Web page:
ERIC Number: ED448637
Record Type: Non-Journal
Publication Date: 2000-Oct
Reference Count: N/A
Institutional Scholarship Awards: The Role of Student and Institutional Characteristics.
Heller, Donald E.
This study analyzed data from the National Postsecondary Student Aid Study (NPSAS) to examine the awarding of institutional need-based versus non-need-based grants to undergraduate students. The purpose of the study was to determine how the use of these different types of scholarships has changed from 1989 to 1995, the socioeconomic characteristics of students receiving them, and how institutional and student characteristics help predict those who will receive them. Overall, institutional financial aid increased 111% during this period. The increase in grant awards also outpaced tuition increases during this period. With regard to non-need grants, there was a decrease in the number of grants, but a large increase in the mean grant amount. Institutions appeared to be concentrating larger non-need grants among fewer students. A table summarizes the complex relationships among factors that help determine who is awarded financial aid, showing the key predictors associated with increased and decreased likelihoods of receiving a grant. One key finding is that grade point average (GPA) is associated with the awarding of both need and non-need grants. Merit, as least as measured by GPA, appears to play an important role in the awarding of need-based aid as well as non-need-based aid. Race was also an important factor that differed by type of institution and region of the country. Results indicate that African Americans in both 1989 and 1995 were targeted for financial awards relative to White students, with the advantage decreasing three percentage points between the two years. (Contains 9 tables, 10 endnotes, and 19 references.) (SLD)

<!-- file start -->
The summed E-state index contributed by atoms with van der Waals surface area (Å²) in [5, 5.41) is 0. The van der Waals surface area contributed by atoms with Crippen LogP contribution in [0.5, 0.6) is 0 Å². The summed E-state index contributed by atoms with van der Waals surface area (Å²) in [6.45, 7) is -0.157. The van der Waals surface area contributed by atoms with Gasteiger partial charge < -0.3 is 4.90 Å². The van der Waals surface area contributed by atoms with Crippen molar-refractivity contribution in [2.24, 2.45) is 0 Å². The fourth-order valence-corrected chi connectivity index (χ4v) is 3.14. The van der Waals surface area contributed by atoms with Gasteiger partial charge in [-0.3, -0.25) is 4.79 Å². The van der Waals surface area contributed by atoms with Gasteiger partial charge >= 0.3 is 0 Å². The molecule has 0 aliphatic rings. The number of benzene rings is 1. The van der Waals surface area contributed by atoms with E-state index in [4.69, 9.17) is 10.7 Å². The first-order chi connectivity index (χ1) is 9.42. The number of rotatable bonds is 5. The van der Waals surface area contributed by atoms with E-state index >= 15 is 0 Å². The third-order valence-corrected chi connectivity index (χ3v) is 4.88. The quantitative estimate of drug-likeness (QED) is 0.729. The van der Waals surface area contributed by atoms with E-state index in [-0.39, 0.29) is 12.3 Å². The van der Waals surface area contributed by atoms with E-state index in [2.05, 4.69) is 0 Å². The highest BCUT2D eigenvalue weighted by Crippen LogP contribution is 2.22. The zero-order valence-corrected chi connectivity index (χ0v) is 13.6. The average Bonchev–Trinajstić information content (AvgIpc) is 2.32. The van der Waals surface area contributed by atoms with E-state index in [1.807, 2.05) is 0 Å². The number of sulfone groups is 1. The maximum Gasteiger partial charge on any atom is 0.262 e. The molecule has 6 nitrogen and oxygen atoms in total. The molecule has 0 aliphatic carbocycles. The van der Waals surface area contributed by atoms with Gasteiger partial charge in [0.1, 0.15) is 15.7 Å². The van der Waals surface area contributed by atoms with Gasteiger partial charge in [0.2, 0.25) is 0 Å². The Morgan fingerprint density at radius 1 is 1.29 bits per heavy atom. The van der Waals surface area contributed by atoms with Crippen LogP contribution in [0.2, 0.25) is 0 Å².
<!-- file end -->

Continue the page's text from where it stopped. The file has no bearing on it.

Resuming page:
Publication Type: Reports - Evaluative; Speeches/Meeting Papers
Education Level: N/A
Sponsor: Michigan Univ., Ann Arbor.; Association for Institutional Research.
Authoring Institution: N/A